American Airlines CEO Horton Sticks to Go-It-Alone Reorganization Plan
By James Shillinglaw
October 08, 2012 10:30 PM
Tom Horton, American Airlines’ chairman and CEO, speaking at a press conference at the Four Seasons Hotel in New York City to announce the addition of Qatar Airways to the oneworld airline alliance, of which American is a member, became a story himself as he continued to show a preference for a go-it-alone strategy to bring his airline out of Chapter 11 bankruptcy protection. Horton had made similar statements at the Global Business Travel Association’s conference in July.
On Aug. 31, however, US Airways and American unveiled a non-disclosure agreement so US Airways could plan for a possible merger, but no US Airways bid has emerged and American has been sticking to its own self-generated strategy for emerging from bankruptcy protection. “As you know we're 10 to 11 months into restructuring,” Horton said at the oneworld press conference. “American was last of the big U.S. airlines to go through restructuring, but it is something we had to do to make the company stronger.”
Horton asserted that American has made enormous progress in its plan. “Our revenue performance has been toping industry for many months, a testament to our network alliance strategy,” he said. “Our company is returning steadily to profitability…up until a couple of weeks ago our operations were at the top. We have labor agreements with seven of eight unions…only the pilots voted it down. We are prepared to get back to the table. As of this week the company and the pilots union are back at the table working toward an agreement.” He also pointed out that American has made the largest aircraft order in its history, some 550 new planes, in order to completely renovate its fleet.
Indeed, American reported September consolidated passenger revenue per available seat mile (PRASM) increased an estimated 4 percent versus the same period last year, continuing the positive trend the airline has seen throughout this year. Absent the impact of operational challenges due to flight cancellations and delays during the second half of September, unit revenue improvement would have been approximately 0.4 points higher.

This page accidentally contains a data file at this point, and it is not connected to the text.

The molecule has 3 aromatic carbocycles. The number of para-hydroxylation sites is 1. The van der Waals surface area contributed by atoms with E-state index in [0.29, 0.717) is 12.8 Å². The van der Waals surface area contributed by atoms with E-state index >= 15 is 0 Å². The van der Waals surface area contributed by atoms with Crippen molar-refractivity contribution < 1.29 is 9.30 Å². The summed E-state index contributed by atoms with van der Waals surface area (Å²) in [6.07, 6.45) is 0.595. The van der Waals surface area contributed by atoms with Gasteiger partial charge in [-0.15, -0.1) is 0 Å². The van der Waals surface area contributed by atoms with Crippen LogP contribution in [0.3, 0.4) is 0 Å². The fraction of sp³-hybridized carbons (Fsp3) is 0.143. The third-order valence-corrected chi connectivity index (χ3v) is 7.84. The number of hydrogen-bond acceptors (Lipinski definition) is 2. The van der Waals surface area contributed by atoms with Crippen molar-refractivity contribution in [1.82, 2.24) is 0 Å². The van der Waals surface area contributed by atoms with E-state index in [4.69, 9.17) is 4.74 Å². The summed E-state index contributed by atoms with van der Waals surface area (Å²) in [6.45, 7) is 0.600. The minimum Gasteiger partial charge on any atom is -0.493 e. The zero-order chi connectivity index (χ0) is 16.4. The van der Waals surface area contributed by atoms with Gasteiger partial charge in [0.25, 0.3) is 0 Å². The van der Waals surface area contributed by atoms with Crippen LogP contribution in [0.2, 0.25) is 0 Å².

Consolidated capacity and traffic were 3.4 percent and 2.8 percent lower year-over-year respectively, resulting in a consolidated load factor of 81.1 percent, an increase of 0.5 points versus the same period last year. International load factor increased 3 points to 83.6 percent, as traffic increased 3.2 percent on 0.5 percent less capacity. The Atlantic entity recorded the highest load factor of 86.9 percent, an increase of 4 points versus September 2011.
Domestic capacity and traffic were 5.5 percent and 7.1 percent lower year-over-year, respectively, resulting in a domestic load factor of 80.5 percent, 1.4 points lower compared to the same period last year.
Over the last two weeks, however, American has been hit by a series of flight cancellations and delays that it says have been the work of disaffected pilots, who have been operating without a contract since 2003. Those flight disruptions have abated recently, however, after the pilots agreed to return to the bargaining table. Nevertheless, American pilots were picketing outside the Four Seasons during the oneworld press conference.
For their part, American’s pilots, who have already forged an agreement with US Airways if a merger takes places, believe that Horton and his management team will never agree to a merger, preferring instead to follow his own reorganization plan. Most airline analysts believe that the only chance American has to survive is to merge with US Airways. But American’s ultimate fate may not be determined until December, when both the airline and other companies, including US Airways, must file their individual reorganization proposals with the bankruptcy court and American’s creditors.
One key American Airlines supporter appears to be British Airways, which has said it will take a stake in the reorganized carrier. “American Airlines has got to go through this restructuring,” said Willie Walsh, chief executive of IAG, parent of British Airways and Iberia. “What you see at American today is a determination to make American the best in the U.S. We have absolute faith in American’s management team to do just that.”